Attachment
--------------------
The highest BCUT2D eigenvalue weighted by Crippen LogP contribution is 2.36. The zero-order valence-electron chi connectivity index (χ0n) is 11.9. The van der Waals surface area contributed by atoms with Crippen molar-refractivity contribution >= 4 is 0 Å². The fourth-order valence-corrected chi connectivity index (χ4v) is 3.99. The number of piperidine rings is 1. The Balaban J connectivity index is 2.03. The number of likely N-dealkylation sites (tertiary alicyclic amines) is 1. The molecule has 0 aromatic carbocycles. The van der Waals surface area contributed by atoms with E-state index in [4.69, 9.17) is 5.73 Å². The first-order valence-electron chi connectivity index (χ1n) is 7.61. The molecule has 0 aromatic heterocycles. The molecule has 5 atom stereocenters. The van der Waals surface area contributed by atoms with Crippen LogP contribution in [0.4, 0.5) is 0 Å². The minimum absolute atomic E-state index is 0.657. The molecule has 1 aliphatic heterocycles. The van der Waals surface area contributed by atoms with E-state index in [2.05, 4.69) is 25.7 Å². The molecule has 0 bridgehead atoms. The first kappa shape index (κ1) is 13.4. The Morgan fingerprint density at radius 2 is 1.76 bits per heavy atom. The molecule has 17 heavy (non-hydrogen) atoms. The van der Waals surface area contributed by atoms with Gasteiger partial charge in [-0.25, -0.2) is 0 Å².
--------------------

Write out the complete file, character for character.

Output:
The highest BCUT2D eigenvalue weighted by Crippen LogP contribution is 2.36. The zero-order valence-electron chi connectivity index (χ0n) is 11.9. The van der Waals surface area contributed by atoms with Crippen molar-refractivity contribution >= 4 is 0 Å². The fourth-order valence-corrected chi connectivity index (χ4v) is 3.99. The number of piperidine rings is 1. The Balaban J connectivity index is 2.03. The number of likely N-dealkylation sites (tertiary alicyclic amines) is 1. The molecule has 0 aromatic carbocycles. The van der Waals surface area contributed by atoms with E-state index in [4.69, 9.17) is 5.73 Å². The first-order valence-electron chi connectivity index (χ1n) is 7.61. The molecule has 0 aromatic heterocycles. The molecule has 5 atom stereocenters. The van der Waals surface area contributed by atoms with Crippen LogP contribution in [0.4, 0.5) is 0 Å². The minimum absolute atomic E-state index is 0.657. The molecule has 1 aliphatic heterocycles. The van der Waals surface area contributed by atoms with E-state index in [2.05, 4.69) is 25.7 Å². The molecule has 0 bridgehead atoms. The first kappa shape index (κ1) is 13.4. The Morgan fingerprint density at radius 2 is 1.76 bits per heavy atom. The molecule has 17 heavy (non-hydrogen) atoms. The van der Waals surface area contributed by atoms with Gasteiger partial charge in [-0.25, -0.2) is 0 Å².